The First Dogs, Bród and Misneach, ambled around the place before they were persuaded to toddle off somewhere quiet before the VIP guests arrived and a 21-gun salute was fired. The 25-pounders were in a field directly opposite the Áras, barrels trained on the mansion. Onlookers prepared to witness a routine state visit or a military coup.

The Higginses and the Steinmeier-Büdenbenders met midway along the red carpet, and the two Presidents did a fist bump while the two first ladies had a little hug. Then the music struck up and the president of Germany went off to inspect the guard of honour as the guns went off and the masonry stayed on.

It was rousing stuff, the marching music adding a spring to the step, although it was a shame they didn't play a jaunty medley of tunes from The Frank and Walters, for the day that was in it. Old rocker Michael D would have loved it.

The sun came out, the party went indoors and Frank-Walter signed the visitors book.

“I am grateful to have a friend in the Irish presidential office and look forward to ever closer contacts/relations between our countries,” he wrote in German. Sounds like he’s never going to have a line of cult tea cosies knitted in his honour.

Good egg

Unlike President Michael “Tea” Higgins, President Steinmeier is a former minister for foreign affairs. He used to be former Social Democrat chancellor Gerhard Schröder’s chief of staff. He is also a good egg – he donated a kidney to his wife. And his job is up for renewal next February, but he isn’t a cert for a second term due to coalition horse-trading going on between the political parties back home.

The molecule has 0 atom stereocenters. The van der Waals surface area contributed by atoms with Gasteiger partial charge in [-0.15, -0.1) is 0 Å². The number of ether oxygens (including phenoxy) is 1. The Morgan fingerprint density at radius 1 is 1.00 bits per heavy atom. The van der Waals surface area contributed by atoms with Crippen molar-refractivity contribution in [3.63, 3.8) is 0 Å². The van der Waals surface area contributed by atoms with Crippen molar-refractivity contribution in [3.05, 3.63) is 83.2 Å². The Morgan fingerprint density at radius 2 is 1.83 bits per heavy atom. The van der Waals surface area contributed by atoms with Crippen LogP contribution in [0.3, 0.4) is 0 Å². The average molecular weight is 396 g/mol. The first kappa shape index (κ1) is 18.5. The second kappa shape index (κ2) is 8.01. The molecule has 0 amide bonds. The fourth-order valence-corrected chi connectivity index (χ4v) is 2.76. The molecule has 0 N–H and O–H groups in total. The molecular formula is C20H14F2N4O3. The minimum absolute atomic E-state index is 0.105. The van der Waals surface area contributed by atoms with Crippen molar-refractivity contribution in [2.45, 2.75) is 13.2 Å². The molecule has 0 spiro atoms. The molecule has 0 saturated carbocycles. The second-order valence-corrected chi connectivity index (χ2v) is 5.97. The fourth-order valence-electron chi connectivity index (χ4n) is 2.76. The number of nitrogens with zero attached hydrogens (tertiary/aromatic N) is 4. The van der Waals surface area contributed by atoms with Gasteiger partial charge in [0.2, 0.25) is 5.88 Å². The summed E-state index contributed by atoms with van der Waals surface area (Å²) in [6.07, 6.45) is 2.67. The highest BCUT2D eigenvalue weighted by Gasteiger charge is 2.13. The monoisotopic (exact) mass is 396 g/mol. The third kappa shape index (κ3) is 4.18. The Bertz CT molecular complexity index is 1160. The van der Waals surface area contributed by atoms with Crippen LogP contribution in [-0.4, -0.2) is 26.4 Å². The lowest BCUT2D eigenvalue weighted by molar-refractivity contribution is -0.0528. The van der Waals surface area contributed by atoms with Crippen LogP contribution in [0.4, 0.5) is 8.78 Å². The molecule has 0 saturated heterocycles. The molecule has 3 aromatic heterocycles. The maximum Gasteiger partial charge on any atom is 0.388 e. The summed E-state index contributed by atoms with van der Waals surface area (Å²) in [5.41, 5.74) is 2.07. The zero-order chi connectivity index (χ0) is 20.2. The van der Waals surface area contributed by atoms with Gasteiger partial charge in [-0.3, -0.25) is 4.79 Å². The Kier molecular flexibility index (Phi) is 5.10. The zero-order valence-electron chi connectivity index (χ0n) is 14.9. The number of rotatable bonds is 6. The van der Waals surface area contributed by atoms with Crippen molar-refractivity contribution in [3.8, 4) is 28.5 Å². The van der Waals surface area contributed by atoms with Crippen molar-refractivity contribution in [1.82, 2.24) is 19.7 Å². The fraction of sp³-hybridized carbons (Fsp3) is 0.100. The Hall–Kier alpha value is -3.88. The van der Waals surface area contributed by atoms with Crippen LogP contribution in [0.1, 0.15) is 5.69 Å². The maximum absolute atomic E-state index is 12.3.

After the discussions finished, Michael D and Sabina appeared at the French doors leading to the back lawn and our National Dogs perked up no end. Up to this, they had been doing their official duty splendidly by charming the visiting officials and journalists.

Misneach, the youngest, bounded up to meet he boss. She is still a diplomat in training and word is she is coming along very well and is not as shy as she used to be. Bród, the big wise head on him, barrelled along enthusiastically on creaky old joints.

The Bernese mountain dogs held a watching brief as President Steinmeier and Ms Büdenbender took it in turns to ring the Peace Bell. The bell was unveiled by then President McAleese in May 2008 to mark the 10th anniversary of the Belfast Agreement.

Michael D and Sabina then took their guests to see The Plough and the Stars, an art installation incorporating a 1930s Wexford Star Plough, which commemorates workers rights and the 1913 lockout. As always, the visit ended with a tree-planting ceremony. The buglers played a fanfare as the German VIPs wielded the pristine presidential shovel with Misneach in close attendance and contemplating, but ultimately deciding against, an inaugural widdle.

It was a relaxed morning and a pleasant way for President Steinmeier and his wife to kick off their state visit. As for Michael D and Sabina, they look thoroughly delighted to be out and about and entertaining visitors in the Áras again.

There are only so many one-hour Zoom lectures a president (and his audience) can take.